Uncharted Territory

July 24, 2018

Summer 2018: UK’s Hottest Ever?

Filed under: Effects, Global warming, Media, Science, Science and the media, UK climate trends — Tim Joslin @ 9:52 pm

2018 is already notable (pending final data for July) for the hottest May to July and the hottest April to July in the entire 360 years of the Central England Temperature (CET) record, as the graphs in my previous post show so eloquently. Nevertheless, besides foaming at the mouth that Englishmen are being advised not to go out in the mid-day sun (optional musical interlude), certain sections of the media are speculating rabidly as to whether 2018 could be the hottest summer ever. The Express, for example, announces that “Summer 2018 [is] on track to beat ALL RECORDS as HOTTEST day looms”, though neither the article, nor the accompanying Met Office video, quite say that.

When the media, and especially the Met Office, refer to “summer” they mean June, July and August. So pedantic. It can be nearly as hot in the UK in May and September, so comfortably the hottest May through July recorded in 360 years seems more significant to me than barely the hottest June through August.

Especially as the main feature of this summer is the lack of any significant breaks in the weather as opposed to the sheer heat – unless I’ve not been paying attention we don’t seem to have broken a single daily record for the UK as a whole so far. I went so far as to question in my post reporting on a fairly warm June whether we were experiencing a heatwave or just warm weather. I’ll grant, though, that this week, with peaks consistently over 30C here in London, does feel unpleasantly like a “heatwave”. And at least one daily record high may be anticipated.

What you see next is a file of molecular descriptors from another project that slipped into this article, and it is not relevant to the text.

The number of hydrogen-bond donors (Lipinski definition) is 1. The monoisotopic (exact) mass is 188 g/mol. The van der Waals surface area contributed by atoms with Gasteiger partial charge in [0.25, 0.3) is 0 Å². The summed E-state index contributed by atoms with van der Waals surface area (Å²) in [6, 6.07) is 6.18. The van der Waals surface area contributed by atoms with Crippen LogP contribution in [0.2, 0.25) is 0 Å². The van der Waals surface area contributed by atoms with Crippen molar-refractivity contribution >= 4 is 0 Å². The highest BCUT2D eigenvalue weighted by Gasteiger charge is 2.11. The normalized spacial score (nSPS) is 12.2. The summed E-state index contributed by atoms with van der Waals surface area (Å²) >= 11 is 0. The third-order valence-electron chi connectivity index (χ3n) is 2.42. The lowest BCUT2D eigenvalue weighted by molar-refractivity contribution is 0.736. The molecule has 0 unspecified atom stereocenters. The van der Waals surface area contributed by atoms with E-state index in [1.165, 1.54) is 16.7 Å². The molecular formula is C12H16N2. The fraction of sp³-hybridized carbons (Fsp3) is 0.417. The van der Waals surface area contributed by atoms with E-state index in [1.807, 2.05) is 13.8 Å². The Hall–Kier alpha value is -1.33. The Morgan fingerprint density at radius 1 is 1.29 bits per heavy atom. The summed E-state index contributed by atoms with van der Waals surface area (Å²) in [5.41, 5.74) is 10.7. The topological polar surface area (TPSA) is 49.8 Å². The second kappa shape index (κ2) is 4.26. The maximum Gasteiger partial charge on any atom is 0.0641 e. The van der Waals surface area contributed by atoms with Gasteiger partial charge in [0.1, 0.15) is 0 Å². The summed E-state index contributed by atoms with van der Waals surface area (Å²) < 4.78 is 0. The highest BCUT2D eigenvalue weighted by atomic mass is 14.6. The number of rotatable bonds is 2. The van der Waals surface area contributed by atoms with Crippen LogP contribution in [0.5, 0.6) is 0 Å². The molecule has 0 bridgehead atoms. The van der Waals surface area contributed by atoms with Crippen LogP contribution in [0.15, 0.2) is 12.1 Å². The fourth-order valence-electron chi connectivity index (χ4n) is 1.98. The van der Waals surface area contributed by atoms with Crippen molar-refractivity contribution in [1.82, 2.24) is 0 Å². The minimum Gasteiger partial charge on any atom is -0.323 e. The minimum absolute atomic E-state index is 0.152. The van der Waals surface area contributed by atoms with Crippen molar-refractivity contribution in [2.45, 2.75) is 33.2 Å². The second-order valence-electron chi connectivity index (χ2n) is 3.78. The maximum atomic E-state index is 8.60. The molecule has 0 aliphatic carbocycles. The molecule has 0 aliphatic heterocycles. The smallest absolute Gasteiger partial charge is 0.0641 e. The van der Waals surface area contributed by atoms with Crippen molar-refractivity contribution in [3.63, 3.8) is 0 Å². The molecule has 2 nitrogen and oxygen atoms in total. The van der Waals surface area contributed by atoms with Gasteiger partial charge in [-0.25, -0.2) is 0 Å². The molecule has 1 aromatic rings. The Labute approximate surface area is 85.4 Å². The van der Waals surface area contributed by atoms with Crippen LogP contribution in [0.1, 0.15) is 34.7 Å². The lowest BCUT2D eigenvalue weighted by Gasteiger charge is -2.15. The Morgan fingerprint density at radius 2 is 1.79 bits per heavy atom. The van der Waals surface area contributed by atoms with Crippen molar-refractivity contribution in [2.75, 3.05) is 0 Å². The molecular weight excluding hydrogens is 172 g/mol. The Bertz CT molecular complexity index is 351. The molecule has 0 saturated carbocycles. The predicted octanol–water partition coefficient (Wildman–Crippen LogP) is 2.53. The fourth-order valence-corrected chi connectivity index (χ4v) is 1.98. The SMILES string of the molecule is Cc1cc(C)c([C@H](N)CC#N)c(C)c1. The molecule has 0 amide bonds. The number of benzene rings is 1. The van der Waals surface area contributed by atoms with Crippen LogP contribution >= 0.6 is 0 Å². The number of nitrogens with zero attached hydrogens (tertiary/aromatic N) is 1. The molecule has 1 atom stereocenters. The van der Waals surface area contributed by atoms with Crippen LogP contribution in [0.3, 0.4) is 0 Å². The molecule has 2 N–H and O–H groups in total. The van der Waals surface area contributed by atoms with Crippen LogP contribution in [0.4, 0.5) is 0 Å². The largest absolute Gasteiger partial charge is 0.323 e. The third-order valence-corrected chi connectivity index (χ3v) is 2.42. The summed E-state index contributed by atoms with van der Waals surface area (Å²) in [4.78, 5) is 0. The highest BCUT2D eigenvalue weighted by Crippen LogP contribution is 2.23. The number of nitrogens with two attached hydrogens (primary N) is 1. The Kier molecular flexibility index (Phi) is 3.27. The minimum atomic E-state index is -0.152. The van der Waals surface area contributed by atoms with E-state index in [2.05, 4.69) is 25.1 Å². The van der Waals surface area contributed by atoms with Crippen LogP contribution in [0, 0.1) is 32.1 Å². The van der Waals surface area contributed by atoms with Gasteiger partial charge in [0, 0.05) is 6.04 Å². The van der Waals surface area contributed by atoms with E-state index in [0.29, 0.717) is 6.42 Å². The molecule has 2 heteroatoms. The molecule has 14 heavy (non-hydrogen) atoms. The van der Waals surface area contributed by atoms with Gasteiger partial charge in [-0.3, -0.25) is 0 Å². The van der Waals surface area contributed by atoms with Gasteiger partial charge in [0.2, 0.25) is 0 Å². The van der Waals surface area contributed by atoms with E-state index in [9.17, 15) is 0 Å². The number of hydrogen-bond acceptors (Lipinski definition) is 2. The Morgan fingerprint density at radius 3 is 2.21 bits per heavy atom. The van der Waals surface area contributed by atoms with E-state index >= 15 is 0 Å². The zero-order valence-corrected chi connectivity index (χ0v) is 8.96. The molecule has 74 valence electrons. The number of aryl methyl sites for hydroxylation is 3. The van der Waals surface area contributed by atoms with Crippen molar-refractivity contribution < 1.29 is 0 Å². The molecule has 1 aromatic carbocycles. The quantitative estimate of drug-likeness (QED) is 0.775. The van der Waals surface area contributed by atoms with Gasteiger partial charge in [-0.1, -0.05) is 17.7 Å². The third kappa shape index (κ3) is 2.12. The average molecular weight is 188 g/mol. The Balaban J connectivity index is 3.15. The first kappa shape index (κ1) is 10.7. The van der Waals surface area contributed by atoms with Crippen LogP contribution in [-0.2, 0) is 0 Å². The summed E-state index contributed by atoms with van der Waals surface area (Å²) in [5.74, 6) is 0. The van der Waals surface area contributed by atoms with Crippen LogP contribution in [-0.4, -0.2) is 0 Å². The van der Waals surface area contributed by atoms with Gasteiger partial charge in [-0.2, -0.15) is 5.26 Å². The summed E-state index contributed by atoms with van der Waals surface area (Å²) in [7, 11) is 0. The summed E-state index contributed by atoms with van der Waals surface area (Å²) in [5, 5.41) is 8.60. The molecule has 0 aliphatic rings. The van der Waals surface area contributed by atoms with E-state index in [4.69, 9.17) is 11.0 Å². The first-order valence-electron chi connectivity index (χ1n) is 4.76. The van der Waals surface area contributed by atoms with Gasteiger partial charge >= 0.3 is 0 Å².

So what are the chances of June to August, “summer”, being the hottest ever in the CET? Simple: the CET mean for August needs to be 18C or higher. I’ve put 18C in the data for August and produced this graph:
180724 June to August CET graph to 2018 border
This shows that if the CET mean for August is 18C, summer 2018 will average 17.8C in that series, just pipping 1976’s 17.77C and the 17.6C recorded in 1826.